Source: Whirlpool

Go back a decade ago and you would see that the Whirlpool Corporation was dominating the United States’ appliance market. However, due to unfair business practices, the combination of two large Korean companies are now neck and neck with the tumbling market share of the American company. By 2010, both LG and Samsung had entered the U.S. market with bells and whistles with their appliances and led you to believe that superior products are what contributed to their skyrocketing market share.

In 2012, Whirlpool was successfully able to persuade the Department of Commerce in the United States to impose antidumping duties on the washers made in Korea and Mexico, the main locations that LG and Samsung were producing their washers. Dumping, in the terms of international trade, is when a foreign company sells products below cost to cause harm to domestic companies. From doing so, LG and Samsung began to gain more market share. When Whirlpool’s claims of dumping were verified and antidumping duties were imposed, the Korean companies moved their production to China. As antidumping duties are country specific, LG and Samsung successfully “country hopped” to evade the tariffs. By the end of 2012, the Korean companies had approximately 19% of the market share, even though they were in single digits years before.

Due to LG and Samsung’s ability to avoid the tariffs, the Korean companies were able to keep their prices low. In fact, they were still so low that when Whirlpool went back to the Department of Commerce in 2015 to claim dumping again, LG and Samsung hopped again and moved to Vietnam and Thailand. Whirlpool’s lowering market share and loss of sales, according to them, forced delayed hiring, operating losses, and lowered investments in newer products. However, from imposing additional tariffs to their products, LG and Samsung state that it harms consumers with higher prices, limits their choice, and stifles their innovation. It seemed like an unending cycle until a new president took an oath to office, campaigning highly on bringing production back to America.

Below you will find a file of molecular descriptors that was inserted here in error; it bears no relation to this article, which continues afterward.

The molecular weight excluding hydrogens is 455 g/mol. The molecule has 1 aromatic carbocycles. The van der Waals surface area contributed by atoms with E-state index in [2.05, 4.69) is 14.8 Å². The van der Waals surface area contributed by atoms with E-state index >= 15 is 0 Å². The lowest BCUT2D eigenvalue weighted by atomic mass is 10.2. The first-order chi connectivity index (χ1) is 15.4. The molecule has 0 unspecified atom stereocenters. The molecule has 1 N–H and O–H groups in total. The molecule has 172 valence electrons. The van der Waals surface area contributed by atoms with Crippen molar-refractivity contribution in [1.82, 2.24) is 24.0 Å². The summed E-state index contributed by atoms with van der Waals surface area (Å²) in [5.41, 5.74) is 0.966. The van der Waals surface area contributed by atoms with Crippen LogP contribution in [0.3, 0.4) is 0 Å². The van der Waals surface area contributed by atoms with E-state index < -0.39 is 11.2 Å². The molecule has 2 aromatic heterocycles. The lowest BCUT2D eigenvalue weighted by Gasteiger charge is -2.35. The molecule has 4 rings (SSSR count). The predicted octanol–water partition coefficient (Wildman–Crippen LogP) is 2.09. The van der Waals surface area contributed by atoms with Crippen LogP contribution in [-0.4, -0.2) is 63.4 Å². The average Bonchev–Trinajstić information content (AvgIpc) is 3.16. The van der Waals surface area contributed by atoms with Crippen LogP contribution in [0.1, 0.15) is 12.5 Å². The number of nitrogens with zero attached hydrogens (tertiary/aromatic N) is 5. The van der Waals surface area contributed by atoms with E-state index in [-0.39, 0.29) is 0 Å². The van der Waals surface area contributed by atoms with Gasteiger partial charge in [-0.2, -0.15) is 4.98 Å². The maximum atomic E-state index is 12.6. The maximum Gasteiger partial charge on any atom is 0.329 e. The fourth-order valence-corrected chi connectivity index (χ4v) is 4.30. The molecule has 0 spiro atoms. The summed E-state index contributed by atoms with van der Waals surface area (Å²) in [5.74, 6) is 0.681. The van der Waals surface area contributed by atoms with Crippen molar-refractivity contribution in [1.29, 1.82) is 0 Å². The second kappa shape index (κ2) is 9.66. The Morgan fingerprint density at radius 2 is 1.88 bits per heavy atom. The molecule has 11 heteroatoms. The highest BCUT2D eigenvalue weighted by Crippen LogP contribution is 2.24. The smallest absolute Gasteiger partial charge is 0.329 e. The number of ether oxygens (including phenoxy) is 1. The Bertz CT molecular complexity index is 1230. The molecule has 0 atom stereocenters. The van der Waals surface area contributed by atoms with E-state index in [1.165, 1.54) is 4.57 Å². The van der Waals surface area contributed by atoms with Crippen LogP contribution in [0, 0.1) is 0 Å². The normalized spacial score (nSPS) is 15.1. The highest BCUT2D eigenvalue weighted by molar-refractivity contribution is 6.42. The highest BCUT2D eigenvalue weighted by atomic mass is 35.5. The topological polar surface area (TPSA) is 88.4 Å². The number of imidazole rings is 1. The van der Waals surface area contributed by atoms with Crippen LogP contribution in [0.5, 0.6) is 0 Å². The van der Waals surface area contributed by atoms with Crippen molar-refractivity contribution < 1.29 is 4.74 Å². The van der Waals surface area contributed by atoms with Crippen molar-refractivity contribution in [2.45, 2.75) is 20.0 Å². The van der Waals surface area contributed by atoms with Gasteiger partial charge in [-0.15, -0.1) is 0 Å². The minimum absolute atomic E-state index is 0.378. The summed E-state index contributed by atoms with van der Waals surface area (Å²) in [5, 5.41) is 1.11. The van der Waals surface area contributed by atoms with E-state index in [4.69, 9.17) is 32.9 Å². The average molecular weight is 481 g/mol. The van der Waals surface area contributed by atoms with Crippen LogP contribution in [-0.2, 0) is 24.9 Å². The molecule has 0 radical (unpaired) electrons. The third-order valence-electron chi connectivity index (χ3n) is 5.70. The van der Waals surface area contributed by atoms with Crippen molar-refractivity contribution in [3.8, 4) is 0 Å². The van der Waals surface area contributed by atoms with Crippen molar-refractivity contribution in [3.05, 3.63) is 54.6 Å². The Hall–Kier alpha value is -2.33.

With Trump’s presidency, Whirlpool hoped they could get more aggressive protection from this situation. So, instead of antidumping duties, they were trying to get “safeguard” laws in place which only need to show that the U.S. has suffered “serious injury” from the imports. In December 2017, to Whirlpool’s relief, the International Trade Commission recommended to Trump’s administration to have a 50% additional duty on imported washers exceeding quota of 1.2 million units annually and a 50% additional duty on large washer parts exceeding 50,000 units. As a new year gift in January 2018, the Trump administration intends to go through with the tariffs up to the 50% as LG and Samsung plan to move more production to the United States. From all of this, the Korean companies may file formal complaints with the World Trade Organization to counteract the claims that they have been using unfair business practices.